Saturday, March 07, 2009

Rhetoric... and Its Tropes and Figures

My paternal grandmother completed, several years ago and after a lot of work, her doctorate in Rhetoric. She currently teaches Rhetoric (among other things) at Texas Wesleyan University. When I was down in Texas visiting her almost six weeks ago, she was showing me some of the tropes and figures of Rhetoric. Apparently, the dozen that she gave me as examples was but a small sampling of the approximately 500 that make up the complete list!
Nonetheless, they were quite fascinating to someone like me, who finds language endlessly fascinating and marvelous. We use some of them frequently even in our spoken language without even knowing that we're doing so!

Take, for example, synonymy. I use this one very often in the hopes of conveying more clearly what I'm saying and to avoid misunderstandings... though in my case, it probably comes across a lot more like mindless reiteration than like spoken literature. LOL!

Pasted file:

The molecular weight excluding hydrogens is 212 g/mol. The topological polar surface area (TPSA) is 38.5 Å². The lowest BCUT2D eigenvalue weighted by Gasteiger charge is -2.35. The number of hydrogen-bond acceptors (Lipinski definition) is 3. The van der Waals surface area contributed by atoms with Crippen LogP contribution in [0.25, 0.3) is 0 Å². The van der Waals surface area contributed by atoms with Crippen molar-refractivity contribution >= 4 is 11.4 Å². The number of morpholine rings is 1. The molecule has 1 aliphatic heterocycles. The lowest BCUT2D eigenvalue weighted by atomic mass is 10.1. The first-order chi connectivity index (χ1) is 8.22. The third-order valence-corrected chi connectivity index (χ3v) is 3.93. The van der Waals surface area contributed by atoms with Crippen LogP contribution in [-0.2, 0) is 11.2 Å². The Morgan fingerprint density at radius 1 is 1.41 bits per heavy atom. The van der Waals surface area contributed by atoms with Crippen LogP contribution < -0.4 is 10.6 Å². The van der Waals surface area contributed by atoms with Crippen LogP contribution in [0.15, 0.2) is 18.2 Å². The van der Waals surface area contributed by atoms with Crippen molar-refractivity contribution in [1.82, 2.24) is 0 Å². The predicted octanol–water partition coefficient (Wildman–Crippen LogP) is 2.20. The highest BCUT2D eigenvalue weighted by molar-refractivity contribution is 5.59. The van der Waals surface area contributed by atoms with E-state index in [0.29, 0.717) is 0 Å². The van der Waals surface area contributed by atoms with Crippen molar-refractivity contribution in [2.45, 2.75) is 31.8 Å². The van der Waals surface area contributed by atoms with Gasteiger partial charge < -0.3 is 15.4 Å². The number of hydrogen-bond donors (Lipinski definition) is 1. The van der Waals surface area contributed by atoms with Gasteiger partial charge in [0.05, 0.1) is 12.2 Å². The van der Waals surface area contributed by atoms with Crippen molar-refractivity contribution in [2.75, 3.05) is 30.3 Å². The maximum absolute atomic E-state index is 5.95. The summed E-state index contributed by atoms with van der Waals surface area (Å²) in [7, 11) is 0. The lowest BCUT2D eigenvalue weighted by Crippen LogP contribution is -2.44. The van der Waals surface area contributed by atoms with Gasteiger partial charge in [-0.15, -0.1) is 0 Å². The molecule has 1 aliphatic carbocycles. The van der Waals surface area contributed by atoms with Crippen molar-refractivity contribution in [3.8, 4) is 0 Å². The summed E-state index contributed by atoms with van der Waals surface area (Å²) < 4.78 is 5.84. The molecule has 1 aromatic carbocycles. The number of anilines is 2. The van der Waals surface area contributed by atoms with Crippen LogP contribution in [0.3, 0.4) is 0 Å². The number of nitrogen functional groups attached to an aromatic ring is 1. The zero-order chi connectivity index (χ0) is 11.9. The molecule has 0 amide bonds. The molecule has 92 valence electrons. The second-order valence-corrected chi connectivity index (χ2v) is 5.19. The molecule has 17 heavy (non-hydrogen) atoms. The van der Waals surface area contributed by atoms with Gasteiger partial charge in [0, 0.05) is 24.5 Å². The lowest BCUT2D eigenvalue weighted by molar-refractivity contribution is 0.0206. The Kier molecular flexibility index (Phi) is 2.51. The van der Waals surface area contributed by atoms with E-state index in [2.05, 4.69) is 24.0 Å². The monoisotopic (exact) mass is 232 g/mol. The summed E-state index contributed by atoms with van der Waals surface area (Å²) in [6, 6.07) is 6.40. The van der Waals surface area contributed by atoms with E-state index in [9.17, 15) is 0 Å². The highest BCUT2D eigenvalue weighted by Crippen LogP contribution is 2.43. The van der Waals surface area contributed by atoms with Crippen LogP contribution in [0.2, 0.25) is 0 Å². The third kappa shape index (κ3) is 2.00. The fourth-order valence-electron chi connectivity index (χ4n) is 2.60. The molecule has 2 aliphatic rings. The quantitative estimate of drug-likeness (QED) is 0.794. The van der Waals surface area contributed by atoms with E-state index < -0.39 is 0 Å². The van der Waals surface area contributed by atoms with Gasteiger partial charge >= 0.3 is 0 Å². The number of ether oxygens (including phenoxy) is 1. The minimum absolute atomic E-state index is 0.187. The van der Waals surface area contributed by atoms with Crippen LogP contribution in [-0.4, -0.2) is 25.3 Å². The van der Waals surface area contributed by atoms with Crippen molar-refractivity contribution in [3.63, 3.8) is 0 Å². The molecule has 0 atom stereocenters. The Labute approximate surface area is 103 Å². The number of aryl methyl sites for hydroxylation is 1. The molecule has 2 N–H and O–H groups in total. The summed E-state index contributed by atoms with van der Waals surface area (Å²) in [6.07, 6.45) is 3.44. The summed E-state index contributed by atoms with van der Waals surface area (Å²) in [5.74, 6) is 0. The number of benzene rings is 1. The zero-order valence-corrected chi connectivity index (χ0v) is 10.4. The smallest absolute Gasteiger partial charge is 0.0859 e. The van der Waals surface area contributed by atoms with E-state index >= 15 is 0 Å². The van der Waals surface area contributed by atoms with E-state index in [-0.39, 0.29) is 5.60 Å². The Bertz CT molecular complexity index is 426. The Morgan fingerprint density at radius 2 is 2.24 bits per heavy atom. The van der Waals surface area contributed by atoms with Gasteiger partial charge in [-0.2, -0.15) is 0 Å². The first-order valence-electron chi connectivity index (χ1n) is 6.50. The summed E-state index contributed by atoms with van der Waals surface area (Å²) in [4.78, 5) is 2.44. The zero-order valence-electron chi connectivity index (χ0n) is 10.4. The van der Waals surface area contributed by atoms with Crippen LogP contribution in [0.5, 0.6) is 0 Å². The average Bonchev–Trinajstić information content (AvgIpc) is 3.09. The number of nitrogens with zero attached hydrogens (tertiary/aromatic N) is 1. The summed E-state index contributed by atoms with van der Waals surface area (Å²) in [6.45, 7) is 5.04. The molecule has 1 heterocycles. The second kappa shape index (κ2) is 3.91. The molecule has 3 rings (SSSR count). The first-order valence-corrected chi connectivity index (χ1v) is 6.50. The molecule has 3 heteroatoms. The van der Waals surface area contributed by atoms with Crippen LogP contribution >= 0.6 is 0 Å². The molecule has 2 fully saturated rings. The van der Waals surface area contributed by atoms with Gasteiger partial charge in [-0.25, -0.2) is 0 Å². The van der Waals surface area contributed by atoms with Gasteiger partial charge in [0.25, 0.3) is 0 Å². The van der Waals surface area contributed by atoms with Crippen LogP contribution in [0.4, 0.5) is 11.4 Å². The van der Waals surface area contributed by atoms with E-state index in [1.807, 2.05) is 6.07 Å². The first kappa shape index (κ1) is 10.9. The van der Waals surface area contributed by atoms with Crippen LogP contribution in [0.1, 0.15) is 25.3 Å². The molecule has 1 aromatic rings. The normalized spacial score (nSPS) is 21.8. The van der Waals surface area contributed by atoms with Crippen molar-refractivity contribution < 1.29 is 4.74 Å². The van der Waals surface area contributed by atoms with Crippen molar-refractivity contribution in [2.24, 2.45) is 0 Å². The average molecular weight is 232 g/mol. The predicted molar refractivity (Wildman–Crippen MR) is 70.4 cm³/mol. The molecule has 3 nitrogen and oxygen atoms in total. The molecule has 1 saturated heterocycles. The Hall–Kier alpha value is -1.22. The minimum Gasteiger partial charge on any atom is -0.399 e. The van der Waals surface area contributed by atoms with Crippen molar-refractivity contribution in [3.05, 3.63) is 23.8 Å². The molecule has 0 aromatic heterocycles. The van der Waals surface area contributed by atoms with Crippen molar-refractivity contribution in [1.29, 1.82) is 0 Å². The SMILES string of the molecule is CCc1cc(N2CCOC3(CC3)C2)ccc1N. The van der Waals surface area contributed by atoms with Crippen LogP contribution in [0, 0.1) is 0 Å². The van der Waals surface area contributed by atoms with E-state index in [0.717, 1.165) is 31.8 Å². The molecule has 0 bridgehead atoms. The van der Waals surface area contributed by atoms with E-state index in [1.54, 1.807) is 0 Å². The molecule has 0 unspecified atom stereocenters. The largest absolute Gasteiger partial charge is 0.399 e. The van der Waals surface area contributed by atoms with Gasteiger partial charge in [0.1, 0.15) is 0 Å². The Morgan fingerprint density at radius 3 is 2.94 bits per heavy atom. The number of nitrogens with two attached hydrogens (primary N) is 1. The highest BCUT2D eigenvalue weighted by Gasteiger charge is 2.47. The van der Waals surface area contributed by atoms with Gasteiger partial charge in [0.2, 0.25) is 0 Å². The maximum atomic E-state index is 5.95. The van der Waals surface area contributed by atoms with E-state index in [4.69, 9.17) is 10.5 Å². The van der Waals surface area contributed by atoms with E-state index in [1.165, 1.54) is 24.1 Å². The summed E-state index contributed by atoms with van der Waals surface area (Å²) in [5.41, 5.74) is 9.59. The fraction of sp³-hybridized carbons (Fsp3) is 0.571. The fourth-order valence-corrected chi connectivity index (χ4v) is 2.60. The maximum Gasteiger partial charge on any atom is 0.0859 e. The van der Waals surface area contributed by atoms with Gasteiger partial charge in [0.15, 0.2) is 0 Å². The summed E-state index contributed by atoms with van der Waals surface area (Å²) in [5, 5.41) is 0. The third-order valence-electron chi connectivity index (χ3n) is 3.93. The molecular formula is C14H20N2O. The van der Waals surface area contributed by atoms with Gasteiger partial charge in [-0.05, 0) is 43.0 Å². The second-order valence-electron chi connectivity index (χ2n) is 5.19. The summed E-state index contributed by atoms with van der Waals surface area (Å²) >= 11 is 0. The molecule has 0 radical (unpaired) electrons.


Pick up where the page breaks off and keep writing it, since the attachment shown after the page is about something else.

Synonymy — literally means the same name. The rhetor uses words that are similar in meaning as a means of repeating an important point: “Call it treason, betrayal, sedition, or villainy — it is one.” Another example: “You have overturned the laws of the land on their head; you have demolished order of the state at its foundation.”

Some of them coincide with the figures of speech commonly employed in composition:
Simile and hyperbole are two that you are more familiar with. Hyperbole can be defined as a gentle straining of the truth, or exaggeration. For example, Cicero wrote about a skinny man that he had legs like parsley. I heard this once during a summer heat wave: “hotter than the hinges on the gates of hell.” Simile, on the other hand is a metaphor but it uses "like" or "as" in its comparison.

And this is one of my favorites:
Antanaclasis — occurs with the repetition of a word or phrase whose meaning changes in the second instance. For example, “I would leave this place, should the state give me leave.” Or Ben Franklin’s famous statement: “Your argument is sound...all sound.”

Aren't those cool? :) Although these figures are Greek in origin and can be used in any language, I think that English probably has the greatest variety in its presentation than any other western language, simply because it is a combination of several other languages. This gives it the ability to be extremely diverse in its powers of description.

So awesome... :)

1 comment:

A Borg said...

That is pretty neat. Now I wish that I had studied rhetoric. It would really help with Fictional Corner.